The dreamers of downtown are sensitive, even to the smallest shifts.
Brigham Yen was among the first to feel the one at 7th and Hope streets, 16 steps beneath the surface of the sidewalk.
When he documented it on his blog about a month ago, the news spread fast to others tracking downtown development.
"Wow, this is almost too good to be true!" one reader commented. "This is very awesome news," agreed another.
The object of their glee, still under construction: a small shop with a glass front and a young owner who planned to sell coffee, fresh-squeezed juices, salads and sandwiches.
The excitement, however, was not over what Andrew Cohen would serve.
In subway stations all over the world, travelers can buy things — newspapers and magazines, coffee and candy bars, aspirin, tissues, cough drops, and even, in some places, meals. That hasn't been the case in L.A., which has rankled boosters who want this city to hold its own against the big boys, above and below ground.
Rush Snack Bar, which Cohen expects to open sometime this weekend, will be the first retail establishment underground in a Los Angeles Metro station.
Or close enough.
It is, in fact, a former basement storage unit for 655 Hope, an apartment building that used to house offices but now bills itself as "the ultimate urban living experience," with "live-work, flexi-space units" and kitchens of "stainless steel motif."
The shop is not on Metro property. And it's not on a subway platform. But it fronts a corridor leading in and out of the 7th Street/Metro Center station, and those entering or exiting on the Hope side will pass it, going up or down the stairs.
To Yen, a self-described "transit and urban geek," that's worth celebrating.
"I just feel there's not a lot of love for this city. I think the city needs cheerleaders. It's important to be rah rah rah, and really kind of focus on the steps that are made in the right direction instead of the two steps backward," said Yen, a 30-year-old sales agent for the online real-estate brokerage Redfin.
"I've looked at stations in New York and Madrid and other cities. They are so cool. They have all these shopping options and eateries. L.A. is more utilitarian," he said. "So when I saw the snack bar, I just about flipped. I was like, 'Wow, this is symbolic. This is what other cities have.' I like to call it urban maturity, L.A. maturing."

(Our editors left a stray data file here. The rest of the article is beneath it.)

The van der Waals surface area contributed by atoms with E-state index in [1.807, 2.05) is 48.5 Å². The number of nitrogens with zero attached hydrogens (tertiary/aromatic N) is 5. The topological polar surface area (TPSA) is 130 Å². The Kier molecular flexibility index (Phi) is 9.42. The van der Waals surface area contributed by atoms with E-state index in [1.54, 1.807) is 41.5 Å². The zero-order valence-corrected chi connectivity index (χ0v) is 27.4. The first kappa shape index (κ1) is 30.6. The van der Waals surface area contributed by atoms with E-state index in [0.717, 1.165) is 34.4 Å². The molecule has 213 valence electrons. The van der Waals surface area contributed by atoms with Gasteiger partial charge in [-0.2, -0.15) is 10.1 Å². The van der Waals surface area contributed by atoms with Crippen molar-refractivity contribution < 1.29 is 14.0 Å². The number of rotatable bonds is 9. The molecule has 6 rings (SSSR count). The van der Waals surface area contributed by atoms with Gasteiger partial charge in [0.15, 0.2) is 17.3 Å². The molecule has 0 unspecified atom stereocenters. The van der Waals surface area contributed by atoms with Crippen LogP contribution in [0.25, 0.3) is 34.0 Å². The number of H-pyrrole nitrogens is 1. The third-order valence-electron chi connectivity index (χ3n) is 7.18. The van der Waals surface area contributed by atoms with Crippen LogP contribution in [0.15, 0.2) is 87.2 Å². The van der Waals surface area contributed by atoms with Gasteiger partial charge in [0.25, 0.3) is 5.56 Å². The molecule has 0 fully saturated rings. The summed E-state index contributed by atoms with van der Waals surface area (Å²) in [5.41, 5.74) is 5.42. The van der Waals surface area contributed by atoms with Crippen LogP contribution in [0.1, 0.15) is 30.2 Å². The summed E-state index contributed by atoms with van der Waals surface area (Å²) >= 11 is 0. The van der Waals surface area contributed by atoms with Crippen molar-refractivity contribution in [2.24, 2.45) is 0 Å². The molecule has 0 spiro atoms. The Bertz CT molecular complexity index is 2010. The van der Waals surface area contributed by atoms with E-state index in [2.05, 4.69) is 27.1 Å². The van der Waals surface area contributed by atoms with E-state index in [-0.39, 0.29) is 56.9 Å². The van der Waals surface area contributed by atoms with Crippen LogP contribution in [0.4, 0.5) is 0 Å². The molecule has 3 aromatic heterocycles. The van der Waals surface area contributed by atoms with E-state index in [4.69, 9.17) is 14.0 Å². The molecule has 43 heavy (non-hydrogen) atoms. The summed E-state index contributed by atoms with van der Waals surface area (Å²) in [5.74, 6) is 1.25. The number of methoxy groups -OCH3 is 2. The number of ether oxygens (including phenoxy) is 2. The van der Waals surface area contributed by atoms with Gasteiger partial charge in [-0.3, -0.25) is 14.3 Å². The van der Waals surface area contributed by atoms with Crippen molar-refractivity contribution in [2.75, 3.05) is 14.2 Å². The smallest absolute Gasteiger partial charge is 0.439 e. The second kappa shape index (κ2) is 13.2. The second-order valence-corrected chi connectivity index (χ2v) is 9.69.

Cohen, 24, had hoped to open Friday — in time for the big "Carmageddon" weekend, when some subway lines would operate for free. He passed his health inspection. His two staffers came in early on opening day. The place looked spiffy with its blackboard menu, bright reds and yellows, and wall of urban-chic reclaimed wood planks. He looked hip too, in dark jeans and a fitted blue and black lumber shirt.
He spoke of pulling inspiration from European travels, and said he'd offer discounts for Metro riders and Metro employees.
"People are telling me that it's revolutionary," he said of the little shop.
But he was having a sort of Barmageddon — a malfunctioning cash register, a front-window sign slow to arrive — that left his actual moment of opening uncertain.
Still, at morning rush hour, hundreds of people paused to look — lawyers wearing suits, young fashion and design students wearing hardly anything.
Some lifted bikes up the stairs. Others spit in the corridor's trash bins or dug around for scraps. One woman in a swimmingly large T-shirt, worn jeans and flip-flops said loudly to no one and everyone, "How do you like that? There's going to be snacks."
It's the smallest of shifts, a blip, a pebble plopped in the ocean. But it has been noted.